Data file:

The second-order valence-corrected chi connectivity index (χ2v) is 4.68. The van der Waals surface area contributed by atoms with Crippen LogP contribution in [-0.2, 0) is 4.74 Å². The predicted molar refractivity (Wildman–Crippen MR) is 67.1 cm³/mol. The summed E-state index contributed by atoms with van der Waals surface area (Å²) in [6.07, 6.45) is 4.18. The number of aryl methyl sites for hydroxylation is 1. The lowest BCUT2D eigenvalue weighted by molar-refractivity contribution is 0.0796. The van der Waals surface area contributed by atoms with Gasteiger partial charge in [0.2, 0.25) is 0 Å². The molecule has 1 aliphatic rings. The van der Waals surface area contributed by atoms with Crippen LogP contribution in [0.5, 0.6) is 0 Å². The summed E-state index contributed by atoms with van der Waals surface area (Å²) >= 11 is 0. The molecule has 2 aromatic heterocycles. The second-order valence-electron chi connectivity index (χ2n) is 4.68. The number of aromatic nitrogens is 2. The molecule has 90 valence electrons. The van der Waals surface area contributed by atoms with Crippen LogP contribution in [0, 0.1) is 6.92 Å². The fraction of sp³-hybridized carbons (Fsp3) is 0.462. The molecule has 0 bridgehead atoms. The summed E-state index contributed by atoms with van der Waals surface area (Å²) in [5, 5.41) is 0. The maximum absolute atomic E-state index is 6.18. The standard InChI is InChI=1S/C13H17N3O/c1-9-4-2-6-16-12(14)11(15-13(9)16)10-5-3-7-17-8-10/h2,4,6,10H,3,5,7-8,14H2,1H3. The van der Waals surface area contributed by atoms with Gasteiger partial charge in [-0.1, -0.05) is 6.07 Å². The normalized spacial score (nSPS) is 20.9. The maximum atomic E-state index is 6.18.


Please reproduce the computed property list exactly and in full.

The second-order valence-corrected chi connectivity index (χ2v) is 4.68. The van der Waals surface area contributed by atoms with Crippen LogP contribution in [-0.2, 0) is 4.74 Å². The predicted molar refractivity (Wildman–Crippen MR) is 67.1 cm³/mol. The summed E-state index contributed by atoms with van der Waals surface area (Å²) in [6.07, 6.45) is 4.18. The number of aryl methyl sites for hydroxylation is 1. The lowest BCUT2D eigenvalue weighted by molar-refractivity contribution is 0.0796. The van der Waals surface area contributed by atoms with Gasteiger partial charge in [0.2, 0.25) is 0 Å². The molecule has 1 aliphatic rings. The van der Waals surface area contributed by atoms with Crippen LogP contribution in [0.5, 0.6) is 0 Å². The summed E-state index contributed by atoms with van der Waals surface area (Å²) >= 11 is 0. The molecule has 2 aromatic heterocycles. The second-order valence-electron chi connectivity index (χ2n) is 4.68. The number of aromatic nitrogens is 2. The molecule has 90 valence electrons. The van der Waals surface area contributed by atoms with Crippen LogP contribution in [0, 0.1) is 6.92 Å². The fraction of sp³-hybridized carbons (Fsp3) is 0.462. The molecule has 0 bridgehead atoms. The summed E-state index contributed by atoms with van der Waals surface area (Å²) in [5, 5.41) is 0. The maximum absolute atomic E-state index is 6.18. The standard InChI is InChI=1S/C13H17N3O/c1-9-4-2-6-16-12(14)11(15-13(9)16)10-5-3-7-17-8-10/h2,4,6,10H,3,5,7-8,14H2,1H3. The van der Waals surface area contributed by atoms with Gasteiger partial charge in [-0.1, -0.05) is 6.07 Å². The normalized spacial score (nSPS) is 20.9. The maximum atomic E-state index is 6.18.